"While law must trump sentiment, a salutary rule of evidence or a beneficent statutory provision, must not be taken as a license for illegal collection of evidence."
The Delhi High Court on Tuesday sounded a note of caution against collection of evidence by "surreptitious means", in matrimonial disputes.
The single-bench of Justice Anup Jairam Bhambhani observed,
"Marriage is a relationship to which sanctity is still attached in our society. Merely because rules of evidence favour a liberal approach for admitting evidence in court in aid of dispensation of justice, this should not be taken as approval for everyone to adopt any illegal means to collect evidence, especially in relationships of confidence such as marriage."
The remarks were made while hearing an appeal preferred by the wife from the order of the Family Court, allowing the husband to bring on record the evidence comprised in a Compact Disk that allegedly violated her right to privacy.
The CD purported to an audio-video recording of the wife supposedly speaking with her friend on phone and talking about the husband and his family in a derogatory manner. The wife had opposed the CD being brought on record on the ground that the same was inadmissible inasmuch it contained a 'private' conversation, which had been secretly recorded.
Applying the rules of evidence- that even if evidence is illegally obtained it is admissible- Justice Bhambhani upheld the family court order. However, he proceeded to observed that,
"If the right to adduce evidence collected by surreptitious means in a marital or family relationship is available without any qualification or consequences, it could potentially create havoc in people's personal and family lives and thereby in the society at large."
He illustrated that if a spouse has the carte blanche to install a recording device in a bedroom or other private space or to adopt any whatsoever to collect evidence against the partner, even if in circumstances of matrimonial discord, it would be difficult to foresee the length to which a spouse may go in doing so; and such possibility would itself spell the end of the marital relationship.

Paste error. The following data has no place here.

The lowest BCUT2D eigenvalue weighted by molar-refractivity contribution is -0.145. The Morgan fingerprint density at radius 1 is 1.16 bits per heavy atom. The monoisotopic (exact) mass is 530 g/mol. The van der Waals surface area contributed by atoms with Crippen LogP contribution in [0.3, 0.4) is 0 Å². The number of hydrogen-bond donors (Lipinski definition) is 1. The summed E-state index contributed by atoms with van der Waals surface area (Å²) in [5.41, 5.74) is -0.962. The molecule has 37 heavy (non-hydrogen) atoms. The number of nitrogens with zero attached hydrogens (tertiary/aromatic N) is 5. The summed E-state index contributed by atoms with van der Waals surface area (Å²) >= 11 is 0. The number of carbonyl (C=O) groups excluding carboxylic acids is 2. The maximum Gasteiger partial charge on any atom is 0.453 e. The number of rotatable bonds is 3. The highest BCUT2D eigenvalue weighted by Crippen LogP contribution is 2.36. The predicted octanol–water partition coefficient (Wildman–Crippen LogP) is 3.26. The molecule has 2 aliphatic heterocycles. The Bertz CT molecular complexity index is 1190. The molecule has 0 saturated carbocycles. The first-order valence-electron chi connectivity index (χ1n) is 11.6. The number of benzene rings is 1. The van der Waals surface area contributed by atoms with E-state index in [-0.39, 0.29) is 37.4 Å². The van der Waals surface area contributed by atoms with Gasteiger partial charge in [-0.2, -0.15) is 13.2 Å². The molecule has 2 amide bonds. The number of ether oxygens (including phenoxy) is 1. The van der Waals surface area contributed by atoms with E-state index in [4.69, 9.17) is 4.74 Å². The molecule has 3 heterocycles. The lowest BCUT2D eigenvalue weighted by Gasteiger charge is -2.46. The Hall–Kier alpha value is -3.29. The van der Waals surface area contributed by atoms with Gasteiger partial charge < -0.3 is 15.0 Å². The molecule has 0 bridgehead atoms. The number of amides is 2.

Nevertheless, the appeal was disposed of in terms of "liberal approach for admitting evidence".
Apart from relying on the trite principal of evidence law on admissibility of illegally obtained piece of evidence, the court considered the breadth of the power conferred upon it under section 14 of the Family Courts Act.
It observed that the Family Courts are freed of all "rigours" and "restrictions" of the law of evidence.
"What is permitted under Section 14 is only for the Family Court to receive evidence without the rigours and shackles of the conventional rules of evidence, with the only threshold test being that in the opinion of the Family Court that piece of evidence will assist it to deal effectively with the dispute at hand," the court noted while emphasizing that the even the test of "relevancy" of evidence does not apply in family disputes.
In the present case, the bench noted, the Family Court had expressed its subjective opinion that the recording comprised in the CD will "certainly assist it in deciding the dispute" between the parties. It therefore upheld the impugned order.
The bench expressed that ethical and moral considerations should not be factored-in to decide admissibility of evidence. Relying on the Supreme Court's verdict in Pooran Mal v. The Director of Inspection (Investigation), New Delhi & Ors., (1974) 1 SCC 345, the bench observed,
"When there is no express or specifically implied prohibition in the Constitution, it is uncalled for and unwarranted to invoke the spirit of the Constitution to exclude evidence. Equally so, in the face of the settled rule of evidence as augmented by section 14 of the Family Courts Act, it would be unwarranted to bring into the picture subjective and undefined ethical and moral values or considerations, to decide if evidence should even be receivable by a Family Court."
Before parting, the bench suggested that in "egregious cases", the Family Court may initiate or direct initiation of legal action against a litigating party or other person, who may appear guilty of procuring evidence by illegal means.
"Any party aggrieved by the production of such evidence would also be at liberty to initiate appropriate proceedings, whether in civil or criminal law, against concerned parties for procuring evidence illegally, although the initiation or pendency of such proceeding shall not make the evidence so produced inadmissible before the Family Court," it added.
Case Title: Deepti Kapur v. Kunal Julka
Case No.: CM(M) 40/2019
Quorum: Justice Anup Jairam Bhambhani
Appearance: Advocate Rakesh Vats (for Appellant); Advocate Kaadambari Singh Puri, with Advocate Lovina Ropia (for Respondent)
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